The links between body image, self-esteem and mental health

Yesterday I learned about 'Furry Fandom'. Furries are people who take an interest in animal characters with the characteristics of a human. A furrie takes on the character (a 'fursona'), and interacts with other fursonas in the community. In the furry fandom community, many people feel that the body they were born with does not fit their identity, which explains why they choose to cover it with an outfit that better represents themselves – helping to improve their body image, self-esteem and mental health.

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Distinctive characteristics unique to you form your identity and identify you as yourself and no one else. A society that includes appearance in identity may help explain the links between identity self-image and self-esteem.

The links between identity self-image and self-esteem

As mentioned above, the unique traits that make you you form your identity. Your self-image is how you view yourself and how you believe others see you. Your self-esteem is how you feel about yourself. When considered together in this way, the links between identity self-image and self-esteem become apparent.

In recent years, identity has become a far broader word. Many people now connect their body shape, size, style, etc, to their identity. If you have a negative body image, you are more likely to have low self-esteem. When you feel that your body does not fit your identity, you are likely to have a negative body image resulting in low self-esteem. Alternately, low self-esteem can cause poor body image.

"My appearance makes me depressed."

Whether you dislike your appearance because of a specific body part or you feel that your body does not fit your identity, when you look in the mirror and wish for the ability to change your appearance, you might feel depressed. 

Although you feel that your appearance causes the depression, there is the possibility that depression causes a negative body image. Due to the emphasis our society puts on appearance, many people obsess about it, comparing themselves to others and running a constant negative self-talk dialogue in their minds.

Because of the connection between feelings and self-perception, the body image you hold of yourself may not show a true representation of how you appear.

Depression tends to cause people to perceive themselves as less attractive, physically, whilst retaining a realistic view of others. This creates a distorted comparison between yourself and others.

Seeking support for depression will help you learn how to love yourself and increase your self-esteem. If you feel the problem lies between how you feel and what your body represents, some time with a therapist will help you chop the brambles along the path, so you have a clearer route.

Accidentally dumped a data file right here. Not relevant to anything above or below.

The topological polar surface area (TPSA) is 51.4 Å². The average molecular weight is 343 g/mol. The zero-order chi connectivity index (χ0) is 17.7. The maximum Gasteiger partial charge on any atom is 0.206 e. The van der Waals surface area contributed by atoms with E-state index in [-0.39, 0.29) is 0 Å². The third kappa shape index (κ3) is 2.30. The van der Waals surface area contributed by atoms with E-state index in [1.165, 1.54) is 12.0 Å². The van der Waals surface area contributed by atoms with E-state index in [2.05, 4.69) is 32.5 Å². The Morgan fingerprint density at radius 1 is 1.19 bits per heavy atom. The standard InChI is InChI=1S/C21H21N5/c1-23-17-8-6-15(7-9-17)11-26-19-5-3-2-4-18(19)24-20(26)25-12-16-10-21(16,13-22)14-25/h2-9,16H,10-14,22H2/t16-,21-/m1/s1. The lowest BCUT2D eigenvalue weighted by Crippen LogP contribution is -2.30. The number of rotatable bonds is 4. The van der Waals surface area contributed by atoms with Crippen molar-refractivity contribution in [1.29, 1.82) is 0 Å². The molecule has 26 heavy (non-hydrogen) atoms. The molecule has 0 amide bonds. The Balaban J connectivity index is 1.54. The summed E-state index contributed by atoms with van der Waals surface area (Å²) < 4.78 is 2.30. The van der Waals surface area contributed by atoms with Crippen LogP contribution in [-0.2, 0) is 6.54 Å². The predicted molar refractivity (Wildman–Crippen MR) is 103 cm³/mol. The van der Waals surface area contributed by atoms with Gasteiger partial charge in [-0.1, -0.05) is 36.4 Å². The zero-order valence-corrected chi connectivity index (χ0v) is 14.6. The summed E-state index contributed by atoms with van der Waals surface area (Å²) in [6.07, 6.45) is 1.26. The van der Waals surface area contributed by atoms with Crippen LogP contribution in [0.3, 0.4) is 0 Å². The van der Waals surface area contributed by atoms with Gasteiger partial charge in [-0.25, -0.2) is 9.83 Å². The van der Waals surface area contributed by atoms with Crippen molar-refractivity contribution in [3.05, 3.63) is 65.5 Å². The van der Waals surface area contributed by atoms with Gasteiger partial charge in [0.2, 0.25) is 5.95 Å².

Is low self-esteem a mental illness?

Low self-esteem is not a mental illness, but it isn’t very nice to experience. Low self-esteem, body image and mental health do crossover. If your self-esteem is constantly low, it might feel challenging to find the motivation to get out and do things that should bring you joy.

Some people feel that the negative self-talk that comes with low self-esteem is separate from who they are - like another person berating them all the time. This affects choices and your life plan, not because you are not good enough but because you fear that you are not good enough. This can cause mental health disorders or exaggerate mental health disorders.

It is important to seek support if any of this resonates with you. It is not always necessary to ascertain whether the self-esteem, negative body image or mental health difficulty came first because they are so intertwined. Your hypnotherapist will meet you where you are to try and work through the things that you find difficult in life right now. The problems around the edges will dissipate as the biggest issues resolve, at this point the smaller issues will surface and you can deal with them too. 

Hypnotherapy Directory is not responsible for the articles published by members. The views expressed are those of the member who wrote the article.

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Farnham GU9 & GU10
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Written by Juliet Hollingsworth, MSc
Farnham GU9 & GU10

Juliet is a trauma-informed therapist. Her passion is helping people reach their potential through a combination of hypnotherapy, psychotherapy and transpersonal psychology. Juliet works online and face to face with clients across the world. (DHP Clinical Hypnotherapy & Psychotherapy. MSc Consciousness, Spirituality & Transpersonal psychology.)

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